In fact, I kinda hate it. If I had to pick between commercial shampoo laden with chemicals and surfactants, and baking soda and water, of course the baking soda would win. But, when I wash with baking soda and water my hair becomes greasy, stringy, dull, and lifeless. So, it has become obvious to me that the no-poo method is not my first choice. Yes. I stuck with the no-poo method for over two months. I allowed my hair to “adjust” and do it’s “hair thing,” but I just couldn’t quite make it work. Same with the herbal shampoo I made. Neither were right for my hair type. Read: THICK, wavy, grows-like-a-weed hair; so I needed to find a better solution, because I wasn’t going back on the chemical-train for nuthin’.
It was around my time of peak frustration when my sweet friend V called me from a farmer’s market in Eugene. She said, “there is a shampoo bar here that I think you will love! What kind do you want?”
Oh, Sweet V! She didn’t even know I was in pursuit of something else to wash my hair with. Life is funny like that, you know? :) I had her grab me a rosemary and a lavender travel size bars, and when I tested them out, I loved them instantly.
In researching shampoo bar recipes I realized that mine was not a solo fan club. It seems shampoo bars have sort of a cult following, and that I am late to the party… as usual :) I decided that DH and I could easily make some, but deciding what kind to make first was the challenge!
What we settled on was a variation of this recipe, and made a shampoo bar that is 5% super-fatted, (not too drying, not too oily),that uses high-quality, moisturizing oils and butters, coconut milk and a marshmallow root infusion.
Marshmallow root is great for hair due to it’s mucilaginous nature. It provides some “slip” to the hair making detangling easy. It soothes a dry and itchy scalp, stimulates hair growth, and gives hair a natural shine and softness. Coconut milk has many of the same properties and benefits for hair and compliments the marshmallow root infusion beautifully. Coconut Oil and jojoba oil make a brilliant lather in a soap
I noticed a difference in my hair after just one use!
We use the hot process method for soap making, and if you are new to soap making and would like a bit of help, I highly recommend you check out these books by Susan Cavitch. In the tribe of soap makers, Cavitch is the Guru.
- The Soapmaker’s Companion: A Comprehensive Guide with Recipes, Techniques & Know-How (Natural Body Series – The Natural Way to Enhance Your Life)
You will first need to gather a few tools:
- crock pot
- stick blender
- digital scale
- small glass bowls or mason jars
- plastic spoon with long handle
- rubber spatula
- protective equipment: long-sleeved shirt, plastic/rubber gloves, safety glasses or protective eye gear
- soap mold – A standard sized bread pan is perfect for this batch, cardboard boxes will also work. We used our wooden (DIY) mold which was a bit too big, so we added cardboard to the ends to make it smaller.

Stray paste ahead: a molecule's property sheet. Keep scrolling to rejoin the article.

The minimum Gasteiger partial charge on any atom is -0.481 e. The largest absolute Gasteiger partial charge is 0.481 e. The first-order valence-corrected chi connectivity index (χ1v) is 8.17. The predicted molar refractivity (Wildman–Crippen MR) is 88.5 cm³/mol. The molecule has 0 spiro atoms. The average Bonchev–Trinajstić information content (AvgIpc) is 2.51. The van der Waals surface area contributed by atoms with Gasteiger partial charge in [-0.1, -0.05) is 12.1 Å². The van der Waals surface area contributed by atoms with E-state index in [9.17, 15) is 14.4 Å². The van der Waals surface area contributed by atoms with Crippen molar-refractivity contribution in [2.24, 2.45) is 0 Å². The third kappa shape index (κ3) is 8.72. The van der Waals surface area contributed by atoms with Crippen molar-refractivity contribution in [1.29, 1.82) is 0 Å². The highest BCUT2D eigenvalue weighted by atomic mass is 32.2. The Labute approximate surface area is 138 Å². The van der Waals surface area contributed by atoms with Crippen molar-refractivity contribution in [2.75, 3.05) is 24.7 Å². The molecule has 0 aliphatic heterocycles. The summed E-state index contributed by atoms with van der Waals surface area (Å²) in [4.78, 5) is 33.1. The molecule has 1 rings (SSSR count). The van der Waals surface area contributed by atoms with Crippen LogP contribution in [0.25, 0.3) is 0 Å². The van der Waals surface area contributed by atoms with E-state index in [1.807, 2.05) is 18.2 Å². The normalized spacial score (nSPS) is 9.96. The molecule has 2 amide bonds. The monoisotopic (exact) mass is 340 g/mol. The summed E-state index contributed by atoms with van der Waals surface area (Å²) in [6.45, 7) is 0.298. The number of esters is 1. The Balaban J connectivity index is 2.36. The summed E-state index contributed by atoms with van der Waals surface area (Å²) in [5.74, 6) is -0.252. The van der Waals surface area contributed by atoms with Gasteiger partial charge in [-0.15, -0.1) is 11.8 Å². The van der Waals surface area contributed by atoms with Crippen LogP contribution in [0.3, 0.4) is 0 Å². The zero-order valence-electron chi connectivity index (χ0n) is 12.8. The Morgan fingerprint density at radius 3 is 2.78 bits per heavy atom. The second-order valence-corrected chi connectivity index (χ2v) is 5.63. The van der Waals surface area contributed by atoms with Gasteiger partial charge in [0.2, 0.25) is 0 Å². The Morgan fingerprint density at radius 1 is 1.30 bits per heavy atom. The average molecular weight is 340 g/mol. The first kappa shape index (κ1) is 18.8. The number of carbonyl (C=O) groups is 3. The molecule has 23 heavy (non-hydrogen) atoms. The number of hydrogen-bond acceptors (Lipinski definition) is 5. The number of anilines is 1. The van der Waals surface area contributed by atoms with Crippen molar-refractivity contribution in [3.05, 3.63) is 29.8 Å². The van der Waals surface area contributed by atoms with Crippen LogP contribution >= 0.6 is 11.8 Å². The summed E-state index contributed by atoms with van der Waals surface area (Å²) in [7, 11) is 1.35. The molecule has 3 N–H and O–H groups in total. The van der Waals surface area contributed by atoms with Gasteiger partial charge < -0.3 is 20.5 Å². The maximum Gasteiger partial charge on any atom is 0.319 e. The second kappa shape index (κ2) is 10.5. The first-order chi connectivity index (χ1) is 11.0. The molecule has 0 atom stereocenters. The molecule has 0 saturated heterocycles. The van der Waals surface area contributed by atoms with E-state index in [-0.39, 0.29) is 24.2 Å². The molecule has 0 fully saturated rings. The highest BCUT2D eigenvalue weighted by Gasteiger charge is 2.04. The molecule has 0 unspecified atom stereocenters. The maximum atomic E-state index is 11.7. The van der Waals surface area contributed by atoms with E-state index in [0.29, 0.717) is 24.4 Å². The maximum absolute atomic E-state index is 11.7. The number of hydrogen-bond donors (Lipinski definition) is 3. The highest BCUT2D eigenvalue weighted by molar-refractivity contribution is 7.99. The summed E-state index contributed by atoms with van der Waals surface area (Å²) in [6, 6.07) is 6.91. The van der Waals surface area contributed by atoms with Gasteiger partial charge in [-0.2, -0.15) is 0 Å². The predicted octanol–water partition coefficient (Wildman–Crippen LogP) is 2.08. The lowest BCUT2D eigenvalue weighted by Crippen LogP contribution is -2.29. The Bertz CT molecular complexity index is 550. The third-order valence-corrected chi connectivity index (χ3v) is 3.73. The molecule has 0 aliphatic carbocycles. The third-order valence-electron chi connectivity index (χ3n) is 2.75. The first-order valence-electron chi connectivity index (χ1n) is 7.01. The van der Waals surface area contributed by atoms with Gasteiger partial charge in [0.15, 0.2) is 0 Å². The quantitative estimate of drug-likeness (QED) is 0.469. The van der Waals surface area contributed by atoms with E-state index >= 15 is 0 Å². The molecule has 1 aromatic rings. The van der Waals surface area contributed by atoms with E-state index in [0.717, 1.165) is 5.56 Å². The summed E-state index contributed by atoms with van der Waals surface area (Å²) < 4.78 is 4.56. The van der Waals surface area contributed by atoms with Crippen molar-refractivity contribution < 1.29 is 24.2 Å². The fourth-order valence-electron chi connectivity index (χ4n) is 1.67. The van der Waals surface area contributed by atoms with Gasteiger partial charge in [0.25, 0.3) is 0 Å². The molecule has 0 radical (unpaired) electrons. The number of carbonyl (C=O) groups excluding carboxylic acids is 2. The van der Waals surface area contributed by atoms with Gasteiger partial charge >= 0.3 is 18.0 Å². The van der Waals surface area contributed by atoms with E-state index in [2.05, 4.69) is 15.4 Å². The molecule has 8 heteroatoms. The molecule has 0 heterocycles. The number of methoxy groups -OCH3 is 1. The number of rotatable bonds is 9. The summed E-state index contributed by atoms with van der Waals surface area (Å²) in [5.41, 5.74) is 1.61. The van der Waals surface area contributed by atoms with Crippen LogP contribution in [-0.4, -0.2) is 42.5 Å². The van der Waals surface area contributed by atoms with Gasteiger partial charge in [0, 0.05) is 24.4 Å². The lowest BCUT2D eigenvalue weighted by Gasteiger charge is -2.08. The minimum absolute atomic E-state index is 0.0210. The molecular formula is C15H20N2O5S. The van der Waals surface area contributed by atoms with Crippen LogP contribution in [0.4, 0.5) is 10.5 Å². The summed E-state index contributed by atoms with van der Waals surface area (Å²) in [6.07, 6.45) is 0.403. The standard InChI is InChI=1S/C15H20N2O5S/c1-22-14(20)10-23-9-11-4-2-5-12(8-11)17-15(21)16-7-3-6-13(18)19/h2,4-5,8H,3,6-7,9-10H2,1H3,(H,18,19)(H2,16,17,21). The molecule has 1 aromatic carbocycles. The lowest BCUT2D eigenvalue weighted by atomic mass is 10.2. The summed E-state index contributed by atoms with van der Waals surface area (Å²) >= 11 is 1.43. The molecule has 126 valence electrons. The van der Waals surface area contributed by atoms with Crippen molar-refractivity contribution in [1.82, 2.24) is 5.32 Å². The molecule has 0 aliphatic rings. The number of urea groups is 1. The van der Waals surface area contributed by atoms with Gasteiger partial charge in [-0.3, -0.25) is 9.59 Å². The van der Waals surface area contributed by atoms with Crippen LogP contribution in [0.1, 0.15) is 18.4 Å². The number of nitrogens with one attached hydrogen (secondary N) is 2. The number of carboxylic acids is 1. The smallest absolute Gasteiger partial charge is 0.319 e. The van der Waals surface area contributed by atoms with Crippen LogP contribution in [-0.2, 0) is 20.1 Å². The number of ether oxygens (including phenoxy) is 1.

- parchment paper for lining the soap mold
*Measure all ingredients on a kitchen scale*
- 4.5 oz. Sweet Almond Oil
- 1 oz. Beeswax
- 5 oz. Castor Oil
- 2 oz. Cocoa Butter
- 9 oz. Coconut Oil (76 degree)
- 3 oz. Jojoba Oil
- 4.5 oz. Olive Oil
- 2 oz. Shea Butter
- 4 oz. Lye (Sodium Hydroxide)
Herbs and Essential Oils
- 0.5 oz. dried Marshmallow Root (for the infusion)
- 0.5 oz.–1 oz. essential oil (optional)
To get the right amount of lye, I ran all of my ingredients through my favorite lye calculator on the Bramble Berry website.
1. Add marshmallow root to 4 oz. boiling water and let steep.
2. Measure all oils and butters and beeswax individually on kitchen scale and add to a hot crock pot.
3. Strain and squeeze the marshmallow root infusion and add enough extra water to equal 4 ounces again. (The herb absorbs some of your liquid).
4. In a glass bowl, add coconut milk to the marshmallow root infusion, (you should have a total of 10 ounces of liquid), and out of doors, add your lye to the mixture.
Precaution: Lye is caustic and dangerous. It is the responsibility of every soap maker to be familiar with how to safely handle such chemicals. Do your homework! Especially if this is your first soap-makin’ rodeo.
5. Let the lye mixture cool while stirring (with wood or plastic).
6. Add the lye/liquid mixture to the crock pot and stir
7. Blend in crock pot with stick blender until trace. (It will look like banana pudding).
8. Cook on high in crock pot for approximately 45-1 hour, or until the mixture folds in on itself and looks a little translucent.
To test: Take a pinch from the crock pot and rub in between your fingers. It should feel waxy. You can also put the tip of your tongue to your sample, and if you feel a zing, like that of a 9 volt battery, it’s not finished. When it’s finished, it will taste like soap.
9. Pour it into your greased or parchment paper lined mold and allow to cool. Cut into bars.
You can use your first bar right away, but allow the others good ventilation to continue to harden.
This initial cost of this recipe was steep, but it made 14 bars plus the end pieces, and I figure that I can give a few away and still wash my family’s hair with these shampoo bars for a whole entire year! I love knowing what is in each bar–exactly, and that we created them in our kitchen. I am really pleased with how they make my hair look and feel, and I have got to say that this is my most favorite “soap” that we have ever made!
After washing with this shampoo bar, I use this homemade Conditioning Rinse.
**I personally don’t add essential oils to my soap because I have them in my rinse. The frugal gal in me is horrified at having to give up a half to a whole ounce of her essential oil stash for soap making. So, as of yet, all of my soaps have been unscented
What about you? What does your hair care routine look like?
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